Evaluating the real changes of air quality due to clean air actions using a machine learning technique: results from 12 Chinese mega-cities during 2013–2020

Yong Guo, Kangwei Li, Bin Zhao, Jiandong Shen, William J. Bloss, Merched Azzi, Yinping Zhang

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China has implemented two national clean air actions in 2013–2017 and 2018–2020, respectively, with the aim of reducing primary emissions and hence improving air quality at a national level. It is important to examine the effectiveness of such emission reductions and assess the resulting changes in air quality. However, such evaluation is difficult as meteorological factors can amplify, or obscure the changes of air pollutants, in addition to the emission reduction. In this study, we applied the random forest machine learning technique to decouple meteorological influences from emissions changes, and examined the deweathered trends of air pollutants in 12 Chinese mega-cities during 2013–2020. The observed concentrations of all criteria pollutants except O3 showed significant declines from 2013 to 2020, with PM2.5 annual decline rates of 6–9% in most cities. In contrast, O3 concentrations increased with annual growth rates of 1–9%. Compared with the observed results, all the pollutants showed smoothed but similar variation in trend and annual rate-of-change after weather normalization. The response of O3 to NO2 concentrations indicated significant regional differences in photochemical regimes, and the differences between observed and deweathered results provided implications for volatile organic compound emission reductions in O3 pollution mitigation. We further evaluated the effectiveness of first and second clean air actions by removing the meteorological influence. We found that the meteorology can make negative or positive contribution in reducing pollutant concentrations from emission reduction, depending on type of pollutants, locations, and time period. Among the 12 mega-cities, only Beijing showed a positive meteorological contribution in amplifying reductions in main pollutants except O3 during both clean air action periods. Considering the large and variable impact of meteorological effects in changing air quality, we suggest that similar deweathered analysis is needed as a routine policy evaluation tool on a regional basis.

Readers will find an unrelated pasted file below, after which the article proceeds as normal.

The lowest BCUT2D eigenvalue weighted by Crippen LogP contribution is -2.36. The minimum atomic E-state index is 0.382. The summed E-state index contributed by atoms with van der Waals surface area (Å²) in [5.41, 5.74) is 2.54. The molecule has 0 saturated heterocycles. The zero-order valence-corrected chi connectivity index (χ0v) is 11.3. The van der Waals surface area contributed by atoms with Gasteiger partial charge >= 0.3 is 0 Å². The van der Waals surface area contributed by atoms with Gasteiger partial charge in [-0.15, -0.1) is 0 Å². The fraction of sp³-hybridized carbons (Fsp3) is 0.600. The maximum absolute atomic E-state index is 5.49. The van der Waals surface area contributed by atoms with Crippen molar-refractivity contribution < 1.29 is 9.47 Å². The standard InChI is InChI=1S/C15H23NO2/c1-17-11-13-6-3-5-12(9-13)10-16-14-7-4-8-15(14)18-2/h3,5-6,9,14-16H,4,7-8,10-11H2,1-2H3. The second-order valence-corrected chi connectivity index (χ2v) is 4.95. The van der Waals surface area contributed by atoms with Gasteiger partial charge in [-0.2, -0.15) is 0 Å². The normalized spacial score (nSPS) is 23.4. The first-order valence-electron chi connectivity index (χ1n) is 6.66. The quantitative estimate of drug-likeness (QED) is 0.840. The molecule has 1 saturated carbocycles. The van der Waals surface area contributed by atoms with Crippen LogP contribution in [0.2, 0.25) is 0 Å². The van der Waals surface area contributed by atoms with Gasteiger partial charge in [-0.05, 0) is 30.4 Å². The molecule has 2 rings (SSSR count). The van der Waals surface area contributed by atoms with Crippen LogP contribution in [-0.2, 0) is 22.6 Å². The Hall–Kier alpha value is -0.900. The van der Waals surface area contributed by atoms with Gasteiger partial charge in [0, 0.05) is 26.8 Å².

Original languageEnglish
Article number134608
Number of pages10
Early online date14 Apr 2022
Publication statusPublished - Aug 2022

Bibliographical note

Funding Information:
We thank Tuan V. Vu and Zongbo Shi from University of Birmingham for distributing the RF model code.

Publisher Copyright:
© 2022 Elsevier Ltd


  • Air quality
  • Clean air action
  • Weather normalization
  • Random forest model
  • Meteorological influence

ASJC Scopus subject areas

  • Public Health, Environmental and Occupational Health
  • Pollution
  • Chemistry(all)
  • Health, Toxicology and Mutagenesis
  • Environmental Engineering
  • Environmental Chemistry


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